Additional features and advantages of the invention will be set forth in part in the description which follows, and in part will be obvious from the description, or may be learned by practice of the invention. The features and advantages of the invention will be realized and attained by means of the elements and combinations particularly pointed out in the appended claims.

It is to be understood that both the foregoing general description and the following detailed description are exemplary and explanatory only and are not restrictive of the invention, as claimed.

The accompanying drawings, which are incorporated in and constitute a part of this specification, illustrate several embodiments of the invention and together with the description, serve to explain the principles of the invention.

BRIEF DESCRIPTION OF THE DRAWINGS

FIG. 1 illustrates a conventional differential comparator.

FIG. 2 illustrates another conventional differential comparator.

FIG. 3 illustrates a differential comparator consistent with an embodiment of the invention.

FIG. 4 illustrates a differential comparator consistent with another embodiment of the invention.

FIG. 5 illustrates a differential comparator consistent with a further embodiment of the invention.

DESCRIPTION OF THE EMBODIMENTS

Reference will now be made in detail to exemplary embodiments of the invention, which are illustrated in the accompanying drawings. Wherever possible, the same reference numbers will be used throughout the drawings to refer to the same or like parts.

FIG. 3 illustrates a differential comparator 300 consistent with an embodiment of the present invention. With reference to FIG. 3, comparator 300 includes input terminals INP and INN and output terminals OUTN and OUTP. Input terminal INP is coupled to a CMOS input inverter 302, and input terminal INN is coupled to a CMOS input inverter 304. Inverter 302 includes a PMOS transistor 306 coupled in series with an NMOS transistor 308. The respective gates of transistors 306 and 308 constitute an input of inverter 302 and are coupled together and to input terminal INP. Inverter 304 includes a PMOS transistor 310 coupled in series with an NMOS transistor 312. The respective gates of transistors 310 and 312 constitute an input of inverter 304 and are coupled together and to input terminal INN. In one aspect of the embodiments disclosed herein, transistor pairs (306 and 310), and (308 and 312 ) are fabricated to have substantially the same physical dimensions such that input inverters 302 and 304 have the same physical dimensions and the same electrical characteristics.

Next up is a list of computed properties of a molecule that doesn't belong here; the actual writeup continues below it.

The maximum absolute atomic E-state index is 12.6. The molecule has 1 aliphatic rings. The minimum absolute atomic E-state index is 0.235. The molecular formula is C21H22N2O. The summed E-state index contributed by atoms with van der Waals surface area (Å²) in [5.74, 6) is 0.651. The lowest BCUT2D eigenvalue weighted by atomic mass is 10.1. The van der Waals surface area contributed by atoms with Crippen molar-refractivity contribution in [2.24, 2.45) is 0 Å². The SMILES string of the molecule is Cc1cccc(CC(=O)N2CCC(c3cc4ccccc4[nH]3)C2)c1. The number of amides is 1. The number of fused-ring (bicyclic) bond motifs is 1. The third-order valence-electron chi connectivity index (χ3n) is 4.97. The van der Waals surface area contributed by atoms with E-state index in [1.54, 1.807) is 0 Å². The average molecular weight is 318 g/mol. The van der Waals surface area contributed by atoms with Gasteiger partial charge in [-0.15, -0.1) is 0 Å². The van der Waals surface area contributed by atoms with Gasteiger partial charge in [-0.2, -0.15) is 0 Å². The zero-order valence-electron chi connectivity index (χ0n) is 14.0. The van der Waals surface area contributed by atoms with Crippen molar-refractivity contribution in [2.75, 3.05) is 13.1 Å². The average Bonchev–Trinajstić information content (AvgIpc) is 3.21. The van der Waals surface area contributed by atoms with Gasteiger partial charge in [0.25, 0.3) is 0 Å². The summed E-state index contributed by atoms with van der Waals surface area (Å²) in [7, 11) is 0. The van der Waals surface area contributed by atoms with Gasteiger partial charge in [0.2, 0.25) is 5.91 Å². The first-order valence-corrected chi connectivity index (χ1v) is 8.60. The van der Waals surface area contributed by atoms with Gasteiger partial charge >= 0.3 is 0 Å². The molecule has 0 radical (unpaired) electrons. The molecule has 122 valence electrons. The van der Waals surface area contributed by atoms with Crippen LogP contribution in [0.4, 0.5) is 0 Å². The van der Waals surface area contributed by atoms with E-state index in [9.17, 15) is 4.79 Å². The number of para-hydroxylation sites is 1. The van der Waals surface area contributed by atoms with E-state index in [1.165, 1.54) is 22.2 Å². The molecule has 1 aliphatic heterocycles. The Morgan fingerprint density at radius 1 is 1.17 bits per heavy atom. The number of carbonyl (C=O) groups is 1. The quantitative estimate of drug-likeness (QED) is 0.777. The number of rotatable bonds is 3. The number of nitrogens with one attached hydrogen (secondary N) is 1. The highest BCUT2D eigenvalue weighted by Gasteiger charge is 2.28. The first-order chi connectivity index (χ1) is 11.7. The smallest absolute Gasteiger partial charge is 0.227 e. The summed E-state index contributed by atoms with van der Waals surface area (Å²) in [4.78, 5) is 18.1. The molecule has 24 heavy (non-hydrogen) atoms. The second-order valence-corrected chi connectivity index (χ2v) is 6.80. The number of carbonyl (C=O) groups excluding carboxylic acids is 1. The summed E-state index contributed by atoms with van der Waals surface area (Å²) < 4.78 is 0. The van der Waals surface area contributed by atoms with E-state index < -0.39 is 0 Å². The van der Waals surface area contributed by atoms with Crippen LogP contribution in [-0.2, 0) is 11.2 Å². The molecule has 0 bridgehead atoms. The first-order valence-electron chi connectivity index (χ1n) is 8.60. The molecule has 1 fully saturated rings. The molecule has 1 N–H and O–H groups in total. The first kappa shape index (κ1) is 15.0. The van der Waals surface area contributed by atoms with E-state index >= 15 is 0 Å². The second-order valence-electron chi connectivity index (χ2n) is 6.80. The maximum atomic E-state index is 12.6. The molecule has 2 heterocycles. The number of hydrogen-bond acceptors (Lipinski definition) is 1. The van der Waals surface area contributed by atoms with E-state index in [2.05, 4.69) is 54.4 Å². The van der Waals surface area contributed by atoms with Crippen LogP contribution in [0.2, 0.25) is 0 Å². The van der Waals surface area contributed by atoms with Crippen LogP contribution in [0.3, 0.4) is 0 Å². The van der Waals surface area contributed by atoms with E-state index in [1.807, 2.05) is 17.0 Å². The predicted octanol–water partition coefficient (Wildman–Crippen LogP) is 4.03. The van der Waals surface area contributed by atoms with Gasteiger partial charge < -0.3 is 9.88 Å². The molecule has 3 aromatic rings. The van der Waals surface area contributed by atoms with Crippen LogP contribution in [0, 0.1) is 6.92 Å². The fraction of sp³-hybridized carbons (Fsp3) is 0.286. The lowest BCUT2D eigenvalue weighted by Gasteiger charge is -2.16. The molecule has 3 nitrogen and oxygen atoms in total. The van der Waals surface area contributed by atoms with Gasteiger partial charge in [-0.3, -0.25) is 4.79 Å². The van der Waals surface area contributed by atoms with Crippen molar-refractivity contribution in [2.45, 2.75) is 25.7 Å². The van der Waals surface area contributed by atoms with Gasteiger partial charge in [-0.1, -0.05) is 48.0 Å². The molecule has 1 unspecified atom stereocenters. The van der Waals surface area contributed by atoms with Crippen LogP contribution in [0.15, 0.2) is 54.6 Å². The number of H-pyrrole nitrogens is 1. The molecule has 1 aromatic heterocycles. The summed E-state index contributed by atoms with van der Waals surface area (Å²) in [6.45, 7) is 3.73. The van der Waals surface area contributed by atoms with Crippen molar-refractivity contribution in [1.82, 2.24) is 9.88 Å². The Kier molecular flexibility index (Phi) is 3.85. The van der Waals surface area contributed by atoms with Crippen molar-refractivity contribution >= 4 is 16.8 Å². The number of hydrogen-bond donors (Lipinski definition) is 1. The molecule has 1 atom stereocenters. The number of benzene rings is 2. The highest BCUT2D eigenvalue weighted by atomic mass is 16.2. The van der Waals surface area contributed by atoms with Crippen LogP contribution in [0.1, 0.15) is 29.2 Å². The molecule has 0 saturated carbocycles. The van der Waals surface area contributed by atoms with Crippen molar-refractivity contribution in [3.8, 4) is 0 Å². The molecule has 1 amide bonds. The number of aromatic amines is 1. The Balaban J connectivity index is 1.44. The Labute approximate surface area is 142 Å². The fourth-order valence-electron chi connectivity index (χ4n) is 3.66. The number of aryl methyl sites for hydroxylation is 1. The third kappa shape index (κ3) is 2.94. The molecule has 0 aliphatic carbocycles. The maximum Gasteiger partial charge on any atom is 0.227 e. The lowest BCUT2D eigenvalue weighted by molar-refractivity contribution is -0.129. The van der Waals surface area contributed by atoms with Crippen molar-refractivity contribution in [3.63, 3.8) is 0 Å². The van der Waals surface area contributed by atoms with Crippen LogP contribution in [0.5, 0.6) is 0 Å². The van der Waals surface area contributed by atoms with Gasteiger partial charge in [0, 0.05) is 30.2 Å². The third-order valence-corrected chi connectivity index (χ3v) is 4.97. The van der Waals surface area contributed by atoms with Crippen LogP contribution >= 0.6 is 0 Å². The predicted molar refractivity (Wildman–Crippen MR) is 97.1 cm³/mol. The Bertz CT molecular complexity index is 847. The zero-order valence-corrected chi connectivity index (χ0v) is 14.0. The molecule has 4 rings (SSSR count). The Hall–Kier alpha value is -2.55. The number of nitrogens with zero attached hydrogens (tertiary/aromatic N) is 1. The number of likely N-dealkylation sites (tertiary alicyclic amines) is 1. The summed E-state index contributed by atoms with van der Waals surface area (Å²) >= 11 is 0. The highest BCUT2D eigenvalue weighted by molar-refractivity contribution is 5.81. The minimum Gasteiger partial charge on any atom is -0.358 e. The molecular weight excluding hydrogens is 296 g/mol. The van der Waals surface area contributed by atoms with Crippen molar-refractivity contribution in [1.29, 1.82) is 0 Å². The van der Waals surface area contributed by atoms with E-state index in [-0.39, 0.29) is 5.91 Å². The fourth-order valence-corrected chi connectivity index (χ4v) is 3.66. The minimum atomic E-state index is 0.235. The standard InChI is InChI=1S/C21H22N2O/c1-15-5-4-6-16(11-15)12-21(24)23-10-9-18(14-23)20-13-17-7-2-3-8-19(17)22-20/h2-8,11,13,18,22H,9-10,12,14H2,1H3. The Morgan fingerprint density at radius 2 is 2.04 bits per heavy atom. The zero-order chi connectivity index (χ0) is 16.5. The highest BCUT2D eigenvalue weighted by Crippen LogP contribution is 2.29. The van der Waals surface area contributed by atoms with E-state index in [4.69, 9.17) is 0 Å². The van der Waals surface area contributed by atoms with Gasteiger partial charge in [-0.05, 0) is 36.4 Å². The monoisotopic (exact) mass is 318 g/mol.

Comparator 300 also includes a CMOS load inverter 314 and a CMOS load inverter 316. Inverter 314 includes a PMOS transistor 318 coupled in series with an NMOS transistor 320. Inverter 316 includes a PMOS transistor 322 coupled in series with an NMOS transistor 324. An output of input inverter 302 at a node 326 is coupled to both an output of load inverter 314 at a node 328 and to output terminal OUTN. An output of input inverter 304 at a node 330 is coupled to an output of load inverter 316 at a node 332 and to output terminal OUTP. In one aspect of the embodiments disclosed herein, transistor pairs (318 and 322), and (320 and 324) are fabricated to have substantially the same physical dimensions such that inverters 314 and 316 have the same physical dimension and the same electrical characteristics.

A bias control circuit 340 has three resistors 342, 344, and 346 coupled in series with each other and between output terminals OUTN and OUTP. Resistors 342 and 346 are fabricated to have the same resistance. The voltage between output terminals OUTN and OUTP is divided by resistors 342, 344, and 346 to provide bias voltages between terminals 348 and 350 of resistor 344. The respective gates of transistors 322 and 324 of load inverter 316 constitute an input of inverter 316 and are coupled together and to receive the bias voltage provided at terminal 348. The respective gates of transistors 318 and 320 of load inverter 314 constitute an input of inverter 314 and are coupled together and to receive the bias voltage provided at terminal 350.

Each of input inverters 302 and 304 and load inverters 314 and 316 are coupled between a power supply voltage VDD and a reference voltage VSS, which may be ground.

In operation, since bias control circuit 340 is coupled between output terminals OUTP and OUTN, it provides bias voltages at terminals 348 and 350 as a function of the output voltage across output terminals OUTP and OUTN. As a result, output current from each input inverter 302 and 304 that is outputted to output terminals OUTN and OUTP, respectively, is compensated by output current from each load inverter 314 and 316, respectively.

If the respective output currents from input inverters 302 and 304 are the same, and if a common-mode voltage of the differential input voltage received across input terminals INN and INP is higher than inverting voltages of input inverters 302 and 304, the output current from input inverters 302 and 304 pulls down the output voltage across comparator output terminals OUTN, OUTP. As used herein, the inverting voltage of an inverter is the inverter input voltage which, when crossed, causes the inverter to switch its output voltage. If the physical dimensions of load inverters 314 and 316 are much larger than those of input inverters 302 and 304, then the conductance of transistors 318, 320, 322, and 324 of load inverters 314 and 316 will be much larger than that of transistors 306, 308, 310, and 312 of input inverters 302 and 304, and the output voltage will not be affected by the input common mode voltages.

Thus, if it is desired to obviate effects of input common-mode voltage, comparator 300 can be constructed to provide the transistors of load inverters 314 and 316 with a higher conductance than that of the transistors of input inverters 302 and 304.